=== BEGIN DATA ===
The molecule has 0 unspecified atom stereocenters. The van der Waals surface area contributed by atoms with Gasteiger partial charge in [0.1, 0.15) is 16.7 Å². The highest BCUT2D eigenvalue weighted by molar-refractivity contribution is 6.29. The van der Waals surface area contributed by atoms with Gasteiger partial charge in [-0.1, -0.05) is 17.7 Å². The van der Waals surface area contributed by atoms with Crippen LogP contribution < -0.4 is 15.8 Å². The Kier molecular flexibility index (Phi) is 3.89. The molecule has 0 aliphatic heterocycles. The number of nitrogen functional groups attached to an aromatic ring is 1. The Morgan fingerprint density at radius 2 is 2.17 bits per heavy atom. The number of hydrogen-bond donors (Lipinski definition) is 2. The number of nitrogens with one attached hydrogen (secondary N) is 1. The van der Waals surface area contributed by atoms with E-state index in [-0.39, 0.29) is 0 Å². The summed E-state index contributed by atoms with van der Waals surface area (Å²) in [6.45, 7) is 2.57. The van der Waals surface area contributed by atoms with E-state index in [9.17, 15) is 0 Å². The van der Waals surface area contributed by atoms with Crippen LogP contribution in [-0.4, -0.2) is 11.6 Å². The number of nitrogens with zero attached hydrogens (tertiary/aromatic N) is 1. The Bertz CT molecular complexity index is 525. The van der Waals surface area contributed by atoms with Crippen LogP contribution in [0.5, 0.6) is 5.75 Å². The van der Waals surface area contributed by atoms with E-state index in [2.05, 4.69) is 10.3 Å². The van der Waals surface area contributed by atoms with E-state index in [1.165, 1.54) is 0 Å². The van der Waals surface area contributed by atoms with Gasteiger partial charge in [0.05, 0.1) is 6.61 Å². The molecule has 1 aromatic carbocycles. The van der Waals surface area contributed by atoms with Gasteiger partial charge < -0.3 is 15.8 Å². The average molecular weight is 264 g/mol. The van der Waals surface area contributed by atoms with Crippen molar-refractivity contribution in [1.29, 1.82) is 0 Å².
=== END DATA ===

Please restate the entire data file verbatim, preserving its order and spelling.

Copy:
The molecule has 0 unspecified atom stereocenters. The van der Waals surface area contributed by atoms with Gasteiger partial charge in [0.1, 0.15) is 16.7 Å². The highest BCUT2D eigenvalue weighted by molar-refractivity contribution is 6.29. The van der Waals surface area contributed by atoms with Gasteiger partial charge in [-0.1, -0.05) is 17.7 Å². The van der Waals surface area contributed by atoms with Crippen LogP contribution < -0.4 is 15.8 Å². The Kier molecular flexibility index (Phi) is 3.89. The molecule has 0 aliphatic heterocycles. The number of nitrogen functional groups attached to an aromatic ring is 1. The Morgan fingerprint density at radius 2 is 2.17 bits per heavy atom. The number of hydrogen-bond donors (Lipinski definition) is 2. The number of nitrogens with one attached hydrogen (secondary N) is 1. The van der Waals surface area contributed by atoms with E-state index in [-0.39, 0.29) is 0 Å². The summed E-state index contributed by atoms with van der Waals surface area (Å²) in [6.45, 7) is 2.57. The van der Waals surface area contributed by atoms with E-state index in [9.17, 15) is 0 Å². The van der Waals surface area contributed by atoms with Crippen LogP contribution in [-0.4, -0.2) is 11.6 Å². The number of nitrogens with zero attached hydrogens (tertiary/aromatic N) is 1. The Bertz CT molecular complexity index is 525. The van der Waals surface area contributed by atoms with Crippen LogP contribution in [0.5, 0.6) is 5.75 Å². The van der Waals surface area contributed by atoms with E-state index in [2.05, 4.69) is 10.3 Å². The van der Waals surface area contributed by atoms with E-state index in [1.165, 1.54) is 0 Å². The van der Waals surface area contributed by atoms with Gasteiger partial charge in [0.05, 0.1) is 6.61 Å². The molecule has 1 aromatic carbocycles. The van der Waals surface area contributed by atoms with Gasteiger partial charge < -0.3 is 15.8 Å². The average molecular weight is 264 g/mol. The van der Waals surface area contributed by atoms with Crippen molar-refractivity contribution in [1.29, 1.82) is 0 Å².